IN socialism as distinguished from individualism there is an unquestionable truth — and that a truth to which (especially by those most identified with free-trade principles) too little attention has been paid. Man is primarily an individual — a separate entity, differing from his fellows in desires and powers, and requiring for the exercise of those powers and the gratification of those desires individual play and freedom. But he is also a social being, having desires that harmonize with those of his fellows, and powers that can only be brought out in concerted action. There is thus a domain of individual action and a domain of social action — some things which can best be done when each acts for himself, and some things which can best be done when society acts for all its members. And the natural tendency of advancing civilization is to make social conditions relatively more important, and more and more to enlarge the domain of social action. This has not been sufficiently regarded, and at the present time, evil unquestionably results from leaving to individual action functions that by reason of the growth of society and the developments of the arts have passed into the domain of social action; just as, on the other hand, evil unquestionably results from social interference with what properly belongs to the individual. Society ought not to leave the telegraph and the railway to the management and control of individuals; nor yet ought society to step in and collect individual debts or attempt to direct individual industry. — Protection or Free Trade, Chapter 28 econlib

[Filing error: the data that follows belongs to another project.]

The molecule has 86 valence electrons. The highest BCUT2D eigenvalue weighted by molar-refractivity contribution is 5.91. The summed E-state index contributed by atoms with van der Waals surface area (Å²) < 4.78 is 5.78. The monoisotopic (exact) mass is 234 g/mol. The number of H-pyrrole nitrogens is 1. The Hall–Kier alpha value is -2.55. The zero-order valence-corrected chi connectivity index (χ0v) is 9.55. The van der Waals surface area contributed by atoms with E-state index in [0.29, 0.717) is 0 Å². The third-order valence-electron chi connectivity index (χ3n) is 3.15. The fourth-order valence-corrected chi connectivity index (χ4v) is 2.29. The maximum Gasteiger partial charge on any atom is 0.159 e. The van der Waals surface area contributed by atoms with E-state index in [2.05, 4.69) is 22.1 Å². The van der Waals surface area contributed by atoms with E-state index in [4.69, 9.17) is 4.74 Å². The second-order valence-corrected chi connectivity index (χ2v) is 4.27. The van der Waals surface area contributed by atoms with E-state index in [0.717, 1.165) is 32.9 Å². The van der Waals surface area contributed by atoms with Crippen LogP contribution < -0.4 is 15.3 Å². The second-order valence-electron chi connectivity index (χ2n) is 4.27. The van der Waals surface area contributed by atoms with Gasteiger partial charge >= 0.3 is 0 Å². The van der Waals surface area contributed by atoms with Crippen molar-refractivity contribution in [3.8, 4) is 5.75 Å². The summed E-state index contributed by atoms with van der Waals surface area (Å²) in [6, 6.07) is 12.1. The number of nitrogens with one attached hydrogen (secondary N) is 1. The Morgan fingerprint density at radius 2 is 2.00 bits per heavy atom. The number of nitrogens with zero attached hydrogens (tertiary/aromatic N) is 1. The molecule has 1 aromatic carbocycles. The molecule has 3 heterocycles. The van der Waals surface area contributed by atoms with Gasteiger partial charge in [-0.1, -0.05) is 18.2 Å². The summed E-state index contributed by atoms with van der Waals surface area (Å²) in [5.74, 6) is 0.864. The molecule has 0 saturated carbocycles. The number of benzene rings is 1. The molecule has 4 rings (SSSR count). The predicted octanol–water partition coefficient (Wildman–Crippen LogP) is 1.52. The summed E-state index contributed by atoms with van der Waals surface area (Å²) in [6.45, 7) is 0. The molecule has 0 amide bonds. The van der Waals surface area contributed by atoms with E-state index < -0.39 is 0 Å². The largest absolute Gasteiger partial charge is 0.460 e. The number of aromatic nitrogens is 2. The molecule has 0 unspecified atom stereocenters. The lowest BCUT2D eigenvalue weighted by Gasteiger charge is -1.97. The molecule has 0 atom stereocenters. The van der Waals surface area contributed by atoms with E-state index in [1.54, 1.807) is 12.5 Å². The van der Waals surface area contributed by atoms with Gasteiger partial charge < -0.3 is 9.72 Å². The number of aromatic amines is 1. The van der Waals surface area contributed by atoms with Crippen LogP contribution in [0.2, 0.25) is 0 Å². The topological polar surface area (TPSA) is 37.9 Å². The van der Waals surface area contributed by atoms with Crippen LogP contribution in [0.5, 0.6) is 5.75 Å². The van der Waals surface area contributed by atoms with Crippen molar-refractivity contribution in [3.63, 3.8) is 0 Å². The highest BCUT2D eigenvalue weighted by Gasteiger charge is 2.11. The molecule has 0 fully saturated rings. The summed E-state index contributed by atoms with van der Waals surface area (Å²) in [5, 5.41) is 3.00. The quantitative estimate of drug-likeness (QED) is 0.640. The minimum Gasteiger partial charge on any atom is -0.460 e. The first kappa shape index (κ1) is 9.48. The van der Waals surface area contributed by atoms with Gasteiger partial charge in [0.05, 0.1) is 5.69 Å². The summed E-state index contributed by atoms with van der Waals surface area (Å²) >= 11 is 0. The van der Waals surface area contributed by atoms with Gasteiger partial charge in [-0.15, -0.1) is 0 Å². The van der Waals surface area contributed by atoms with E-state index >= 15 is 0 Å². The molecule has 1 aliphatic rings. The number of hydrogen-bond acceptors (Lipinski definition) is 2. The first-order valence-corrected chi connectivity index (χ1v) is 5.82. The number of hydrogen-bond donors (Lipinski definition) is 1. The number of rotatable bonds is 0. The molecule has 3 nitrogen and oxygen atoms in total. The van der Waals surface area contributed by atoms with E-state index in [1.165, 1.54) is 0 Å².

... go to "Gems from George"



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Wealth and Want
... because democracy alone hasn't yet led to a society in which all can prosper